Cost and Risk
Why the CMS refusal to cover an Alzheimer's drug makes sense
Let me begin by saying that I this is not an academic issue for me. My father suffered from Alzheimer’s disease before he died of cancer and watching him lose touch with reality was incredibly difficult. I remember a conversation I had with him while he was still aware of his situation and, at that time, he knew that he had Alzheimer’s and that it would progress. He asked me what would happen and how. No son should ever have to describe the end of Alzheimer’s to his own father. No son should have to tell his father that at some point he wouldn’t know who I was or that I was his son. Remembering the look that came over him as I explained the end to him still brings tears to my eyes.
Because of my personal experience with it, I truly understand the devastation this disease causes. In that moment, I would have given anything to spare my father the inevitable conclusion to this disease. Simply, I understand the situation of many Americans who desire access to new treatments and the passion that they push for drugs access.
Recently the FDA approved a new treatment for Alzheimer’s disease. This treatment has the potential to slow the progress of the disease by clearing away amyloid plaques which gradually accumulate in the patient’s brain. If we can slow down the progression of Alzheimer’s disease, it could have an incredible impact on quality of life for people who are early stages of the disease progression.
The drug I mentioned above is called Aduhelm and it costs about $30,000 a year. Granted, that is after Biogen, the manufacturer, cut the price in half. Recently, the Centers for Medicare and Medicaid Services (CMS) announced that Aduhelm would not be covered by routine Medicare coverage. Instead, it will continue to be covered by those who participated in the clinical trials.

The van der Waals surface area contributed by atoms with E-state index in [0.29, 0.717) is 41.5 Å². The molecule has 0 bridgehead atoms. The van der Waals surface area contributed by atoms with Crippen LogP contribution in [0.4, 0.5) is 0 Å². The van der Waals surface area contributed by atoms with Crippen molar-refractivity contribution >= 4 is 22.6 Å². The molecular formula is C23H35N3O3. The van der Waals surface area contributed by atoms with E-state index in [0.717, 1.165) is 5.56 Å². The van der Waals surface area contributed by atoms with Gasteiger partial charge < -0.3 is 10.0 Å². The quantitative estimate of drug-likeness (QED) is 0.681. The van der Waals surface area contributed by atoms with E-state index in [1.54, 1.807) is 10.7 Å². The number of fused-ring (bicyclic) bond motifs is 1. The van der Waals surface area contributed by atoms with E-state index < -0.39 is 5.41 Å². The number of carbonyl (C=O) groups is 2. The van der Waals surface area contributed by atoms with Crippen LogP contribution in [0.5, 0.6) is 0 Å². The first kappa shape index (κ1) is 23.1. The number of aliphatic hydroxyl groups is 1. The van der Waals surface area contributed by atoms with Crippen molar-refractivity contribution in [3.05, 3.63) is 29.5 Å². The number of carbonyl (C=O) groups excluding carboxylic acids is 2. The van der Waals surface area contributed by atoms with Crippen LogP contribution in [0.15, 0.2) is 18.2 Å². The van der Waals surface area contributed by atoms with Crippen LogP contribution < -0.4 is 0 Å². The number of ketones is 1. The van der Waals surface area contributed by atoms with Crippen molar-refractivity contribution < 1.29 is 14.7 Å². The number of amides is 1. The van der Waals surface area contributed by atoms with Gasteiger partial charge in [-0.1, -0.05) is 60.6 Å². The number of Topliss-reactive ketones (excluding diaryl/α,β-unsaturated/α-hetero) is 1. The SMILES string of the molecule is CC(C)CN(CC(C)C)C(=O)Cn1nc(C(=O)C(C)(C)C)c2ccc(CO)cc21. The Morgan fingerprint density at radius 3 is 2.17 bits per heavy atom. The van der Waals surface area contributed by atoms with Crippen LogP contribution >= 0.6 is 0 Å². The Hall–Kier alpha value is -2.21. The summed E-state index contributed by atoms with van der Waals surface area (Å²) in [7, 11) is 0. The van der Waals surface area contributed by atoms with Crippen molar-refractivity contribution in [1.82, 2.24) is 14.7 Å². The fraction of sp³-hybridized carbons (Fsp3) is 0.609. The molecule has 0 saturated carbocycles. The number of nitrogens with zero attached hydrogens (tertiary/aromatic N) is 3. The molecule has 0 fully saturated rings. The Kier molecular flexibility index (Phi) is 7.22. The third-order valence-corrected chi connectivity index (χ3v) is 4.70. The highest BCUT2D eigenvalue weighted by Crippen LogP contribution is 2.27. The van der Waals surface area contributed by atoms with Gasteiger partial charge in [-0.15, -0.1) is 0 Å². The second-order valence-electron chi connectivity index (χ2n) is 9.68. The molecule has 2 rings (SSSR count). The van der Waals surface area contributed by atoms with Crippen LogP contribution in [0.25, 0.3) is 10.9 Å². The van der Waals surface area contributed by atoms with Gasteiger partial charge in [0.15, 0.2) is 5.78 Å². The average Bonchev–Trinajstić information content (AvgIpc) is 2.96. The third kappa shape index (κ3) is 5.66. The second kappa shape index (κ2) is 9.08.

I want to take a second to look at the economics of Medicare covering Aduhelm. There are an estimated six million Americans over the age of sixty-five suffering from Alzheimer’s disease. If only half of the people with Medicare that suffer from Alzheimer’s disease were treated with Aduhelm, it would cost about $90,000,000,000 (ninety billion) a year. This is only for Medicare and only for those over the age of sixty-five.
Here is some more perspective: Late last year, CMS released its 2022 Medicare premiums for Part A and Part B. Aduhelm would fall under Medicare Part B coverage. The Part B premium was increase by 14.5% or $21.60 per month. This was the largest single year increase in the history of the program. What caused the raise? CMS said it was the uncertainty around the use of Aduhelm.
This is an unusual situation for the CMS. Even though the FDA has approved the use of Aduhelm as an Alzheimer’s treatment, the CMS will not cover it under Medicare. This has created a great deal of anger from people with Alzheimer’s and their loved ones. It has also created concerns from some congressional Republicans who have questioned the role of the CMS in these kinds of coverage decisions. They believe that it is not the CMS’s job to determine what FDA drugs can and cannot be covered under Medicare. Some have even suggested that they will file a lawsuit against the CMS because they believe the CMS is performing some kind of discrimination.
Physicians have also been put into an interesting situation as well. Physicians who treat Alzheimer’s patients with Aduhelm would make about $1800 a year for each patient they treat. There are people who believe that physicians are in the pocket of big pharma and if they were right, physicians would be screaming and cheering the approval of this new drug. But are they?
Large delivery systems such as the Cleveland Clinic, Johns Hopkins, and Mass General have all declined to offer Aduhelm to their patients. According to the results from the clinical trials and the doctors who helped perform those trials, Aduhelm is largely ineffective and carries a high risk of severe health to the patient.
This tells us two things. First, doctors are largely not in the pocket of big pharma (for this or any other drug or vaccine). Second, it shows us that we need to look at healthcare with a more macro approach. Now, I am not saying that we forget about the individual or write off any person or group with a terrible disease like Alzheimer’s, but like most things in life we have hard decisions to make and we cannot do everything for everyone.
I think Aduhelm is a good illustration of something very difficult that we must face in our country: the introduction of economics into healthcare. If healthcare has proved anything over the last few decades, it is that trying to provide everyone everything will break the bank. That’s why healthcare costs so much in this country and why millions of people are uninsured or underinsured. We must start looking at healthcare through the lens of economics if we are going to solve its problems.